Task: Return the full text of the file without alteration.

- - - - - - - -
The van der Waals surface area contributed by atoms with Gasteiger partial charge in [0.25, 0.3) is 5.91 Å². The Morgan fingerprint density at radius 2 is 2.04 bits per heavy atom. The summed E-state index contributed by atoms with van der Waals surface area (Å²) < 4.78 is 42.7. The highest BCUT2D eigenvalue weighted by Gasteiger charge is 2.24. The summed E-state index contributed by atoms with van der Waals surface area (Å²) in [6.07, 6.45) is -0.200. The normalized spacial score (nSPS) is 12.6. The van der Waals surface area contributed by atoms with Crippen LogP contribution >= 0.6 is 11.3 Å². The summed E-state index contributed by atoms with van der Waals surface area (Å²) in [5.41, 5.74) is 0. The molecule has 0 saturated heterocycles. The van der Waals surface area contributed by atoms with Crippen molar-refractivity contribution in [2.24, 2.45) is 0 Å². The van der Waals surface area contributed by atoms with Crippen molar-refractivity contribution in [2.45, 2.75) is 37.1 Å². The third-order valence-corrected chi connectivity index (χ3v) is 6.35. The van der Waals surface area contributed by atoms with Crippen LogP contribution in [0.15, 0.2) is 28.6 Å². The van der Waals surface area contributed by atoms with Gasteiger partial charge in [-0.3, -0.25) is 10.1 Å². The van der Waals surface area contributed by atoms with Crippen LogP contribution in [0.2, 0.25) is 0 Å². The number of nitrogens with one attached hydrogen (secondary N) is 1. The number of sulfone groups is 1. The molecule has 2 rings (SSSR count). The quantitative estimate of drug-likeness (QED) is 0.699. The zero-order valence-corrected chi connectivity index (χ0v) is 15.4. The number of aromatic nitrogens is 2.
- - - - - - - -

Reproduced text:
The van der Waals surface area contributed by atoms with Gasteiger partial charge in [0.25, 0.3) is 5.91 Å². The Morgan fingerprint density at radius 2 is 2.04 bits per heavy atom. The summed E-state index contributed by atoms with van der Waals surface area (Å²) < 4.78 is 42.7. The highest BCUT2D eigenvalue weighted by Gasteiger charge is 2.24. The summed E-state index contributed by atoms with van der Waals surface area (Å²) in [6.07, 6.45) is -0.200. The normalized spacial score (nSPS) is 12.6. The van der Waals surface area contributed by atoms with Crippen LogP contribution >= 0.6 is 11.3 Å². The summed E-state index contributed by atoms with van der Waals surface area (Å²) in [5.41, 5.74) is 0. The molecule has 0 saturated heterocycles. The van der Waals surface area contributed by atoms with Crippen molar-refractivity contribution in [2.24, 2.45) is 0 Å². The van der Waals surface area contributed by atoms with Crippen molar-refractivity contribution in [2.45, 2.75) is 37.1 Å². The third-order valence-corrected chi connectivity index (χ3v) is 6.35. The van der Waals surface area contributed by atoms with Crippen LogP contribution in [0.15, 0.2) is 28.6 Å². The van der Waals surface area contributed by atoms with Gasteiger partial charge in [-0.3, -0.25) is 10.1 Å². The van der Waals surface area contributed by atoms with Crippen LogP contribution in [0.2, 0.25) is 0 Å². The number of nitrogens with one attached hydrogen (secondary N) is 1. The number of sulfone groups is 1. The molecule has 2 rings (SSSR count). The quantitative estimate of drug-likeness (QED) is 0.699. The zero-order valence-corrected chi connectivity index (χ0v) is 15.4. The number of aromatic nitrogens is 2.